When should dual antiplatelet therapy with Cilostazol be initiated for secondary prevention in high-risk ischemic stroke?

Print

CSPS.com trial
When should dual antiplatelet therapy
with Cilostazol be initiated for secondary
prevention in high-risk ischemic stroke?

According to the CSPS.com study, dual therapy with cilostazol is more effective in secondary stroke prevention than monotherapy when treatment is initiated after a waiting period of two weeks. Combination therapy with cilostazol and aspirin or clopidogrel is effective in secondary prevention in patients at high risk for stroke recurrence with a bleeding risk comparable to aspirin or clopidogrel alone.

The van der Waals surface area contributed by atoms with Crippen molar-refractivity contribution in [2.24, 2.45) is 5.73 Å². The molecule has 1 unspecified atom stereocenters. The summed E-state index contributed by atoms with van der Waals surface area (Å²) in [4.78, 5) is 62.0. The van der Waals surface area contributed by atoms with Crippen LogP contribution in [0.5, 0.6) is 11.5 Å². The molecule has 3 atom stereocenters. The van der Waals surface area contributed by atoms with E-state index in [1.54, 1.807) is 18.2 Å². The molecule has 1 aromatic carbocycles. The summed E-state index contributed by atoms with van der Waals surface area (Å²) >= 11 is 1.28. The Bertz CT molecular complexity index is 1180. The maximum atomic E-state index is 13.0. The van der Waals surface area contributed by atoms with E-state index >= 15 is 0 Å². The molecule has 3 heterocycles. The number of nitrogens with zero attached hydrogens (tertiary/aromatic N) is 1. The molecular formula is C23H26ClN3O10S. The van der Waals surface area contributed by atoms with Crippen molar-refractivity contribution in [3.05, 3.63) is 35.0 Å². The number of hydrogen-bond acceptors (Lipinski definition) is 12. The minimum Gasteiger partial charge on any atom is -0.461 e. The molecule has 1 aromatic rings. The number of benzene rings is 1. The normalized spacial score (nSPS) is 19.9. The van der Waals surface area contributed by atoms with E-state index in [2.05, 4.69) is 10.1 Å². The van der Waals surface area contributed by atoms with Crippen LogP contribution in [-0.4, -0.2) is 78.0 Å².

A sub-analysis of the CSPS.com trial, which randomized 1,879 patients between 8 and 180 days after high-risk non-cardio embolic ischemic stroke to receive aspirin or clopidogrel alone or in combination with Cilostazol, was used to address the question of the optimal timing for initiation of long-term dual antiplatelet therapy with Cilostazol and aspirin or clopidogrel. Patients were divided into three groups according to the time of treatment initiation. The primary endpoint was a recurrent ischemic stroke. Safety endpoints included major bleeding events.

Dr. Kazunori Toyoda, deputy director of the National Cerebral and Cardiovascular Center in Osaka and coordinator of the study, concluded, “Long-term DAPT [dual antiplatelet therapy] using Cilostazol was more effective for secondary prevention of non-cardio embolic stroke than monotherapy in high-risk patients who started the medication at 15 days or later after stroke onset without increasing hemorrhage risk, but not in those starting medication between 8 and 14 days.”

7th European Stroke Organization Conference (virtual) held on 1-3 September 2021.